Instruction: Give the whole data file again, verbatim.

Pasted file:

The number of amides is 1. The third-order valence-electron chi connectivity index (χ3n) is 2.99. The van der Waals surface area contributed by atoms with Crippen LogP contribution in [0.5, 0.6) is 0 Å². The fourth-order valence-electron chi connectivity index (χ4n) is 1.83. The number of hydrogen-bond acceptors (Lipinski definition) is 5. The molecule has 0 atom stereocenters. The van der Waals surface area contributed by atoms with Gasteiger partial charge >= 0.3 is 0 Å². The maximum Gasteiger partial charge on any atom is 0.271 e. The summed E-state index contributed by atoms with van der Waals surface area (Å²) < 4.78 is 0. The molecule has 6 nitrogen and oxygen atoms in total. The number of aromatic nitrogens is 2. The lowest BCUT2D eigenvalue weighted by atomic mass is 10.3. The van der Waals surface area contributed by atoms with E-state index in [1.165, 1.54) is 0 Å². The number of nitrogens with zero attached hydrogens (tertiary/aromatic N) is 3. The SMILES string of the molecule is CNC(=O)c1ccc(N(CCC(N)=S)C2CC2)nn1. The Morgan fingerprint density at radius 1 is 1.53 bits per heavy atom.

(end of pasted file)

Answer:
The number of amides is 1. The third-order valence-electron chi connectivity index (χ3n) is 2.99. The van der Waals surface area contributed by atoms with Crippen LogP contribution in [0.5, 0.6) is 0 Å². The fourth-order valence-electron chi connectivity index (χ4n) is 1.83. The number of hydrogen-bond acceptors (Lipinski definition) is 5. The molecule has 0 atom stereocenters. The van der Waals surface area contributed by atoms with Gasteiger partial charge >= 0.3 is 0 Å². The maximum Gasteiger partial charge on any atom is 0.271 e. The summed E-state index contributed by atoms with van der Waals surface area (Å²) < 4.78 is 0. The molecule has 6 nitrogen and oxygen atoms in total. The number of aromatic nitrogens is 2. The lowest BCUT2D eigenvalue weighted by atomic mass is 10.3. The van der Waals surface area contributed by atoms with E-state index in [1.165, 1.54) is 0 Å². The number of nitrogens with zero attached hydrogens (tertiary/aromatic N) is 3. The SMILES string of the molecule is CNC(=O)c1ccc(N(CCC(N)=S)C2CC2)nn1. The Morgan fingerprint density at radius 1 is 1.53 bits per heavy atom.